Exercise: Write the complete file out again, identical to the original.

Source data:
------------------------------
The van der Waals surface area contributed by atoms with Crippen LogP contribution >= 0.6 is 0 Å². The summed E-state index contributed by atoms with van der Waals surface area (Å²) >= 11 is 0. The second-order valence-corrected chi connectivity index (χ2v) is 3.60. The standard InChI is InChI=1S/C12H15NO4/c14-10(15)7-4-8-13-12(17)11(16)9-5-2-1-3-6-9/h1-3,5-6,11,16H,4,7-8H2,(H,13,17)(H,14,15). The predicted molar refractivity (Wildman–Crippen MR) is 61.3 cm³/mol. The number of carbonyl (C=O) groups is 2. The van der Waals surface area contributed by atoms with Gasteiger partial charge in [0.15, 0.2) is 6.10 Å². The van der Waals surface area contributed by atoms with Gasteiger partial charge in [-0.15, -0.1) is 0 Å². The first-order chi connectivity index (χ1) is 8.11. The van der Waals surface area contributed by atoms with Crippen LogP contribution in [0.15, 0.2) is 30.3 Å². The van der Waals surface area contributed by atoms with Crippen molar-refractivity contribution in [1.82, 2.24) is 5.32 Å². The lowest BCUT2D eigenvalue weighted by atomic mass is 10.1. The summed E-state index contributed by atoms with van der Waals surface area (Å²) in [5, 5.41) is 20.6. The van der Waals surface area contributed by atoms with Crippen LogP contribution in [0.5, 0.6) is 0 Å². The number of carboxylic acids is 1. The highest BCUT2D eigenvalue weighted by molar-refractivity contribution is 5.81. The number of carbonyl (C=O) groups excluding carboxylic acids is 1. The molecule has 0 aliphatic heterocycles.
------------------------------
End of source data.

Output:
The van der Waals surface area contributed by atoms with Crippen LogP contribution >= 0.6 is 0 Å². The summed E-state index contributed by atoms with van der Waals surface area (Å²) >= 11 is 0. The second-order valence-corrected chi connectivity index (χ2v) is 3.60. The standard InChI is InChI=1S/C12H15NO4/c14-10(15)7-4-8-13-12(17)11(16)9-5-2-1-3-6-9/h1-3,5-6,11,16H,4,7-8H2,(H,13,17)(H,14,15). The predicted molar refractivity (Wildman–Crippen MR) is 61.3 cm³/mol. The number of carbonyl (C=O) groups is 2. The van der Waals surface area contributed by atoms with Gasteiger partial charge in [0.15, 0.2) is 6.10 Å². The van der Waals surface area contributed by atoms with Gasteiger partial charge in [-0.15, -0.1) is 0 Å². The first-order chi connectivity index (χ1) is 8.11. The van der Waals surface area contributed by atoms with Crippen LogP contribution in [0.15, 0.2) is 30.3 Å². The van der Waals surface area contributed by atoms with Crippen molar-refractivity contribution in [1.82, 2.24) is 5.32 Å². The lowest BCUT2D eigenvalue weighted by atomic mass is 10.1. The summed E-state index contributed by atoms with van der Waals surface area (Å²) in [5, 5.41) is 20.6. The van der Waals surface area contributed by atoms with Crippen LogP contribution in [0.5, 0.6) is 0 Å². The number of carboxylic acids is 1. The highest BCUT2D eigenvalue weighted by molar-refractivity contribution is 5.81. The number of carbonyl (C=O) groups excluding carboxylic acids is 1. The molecule has 0 aliphatic heterocycles.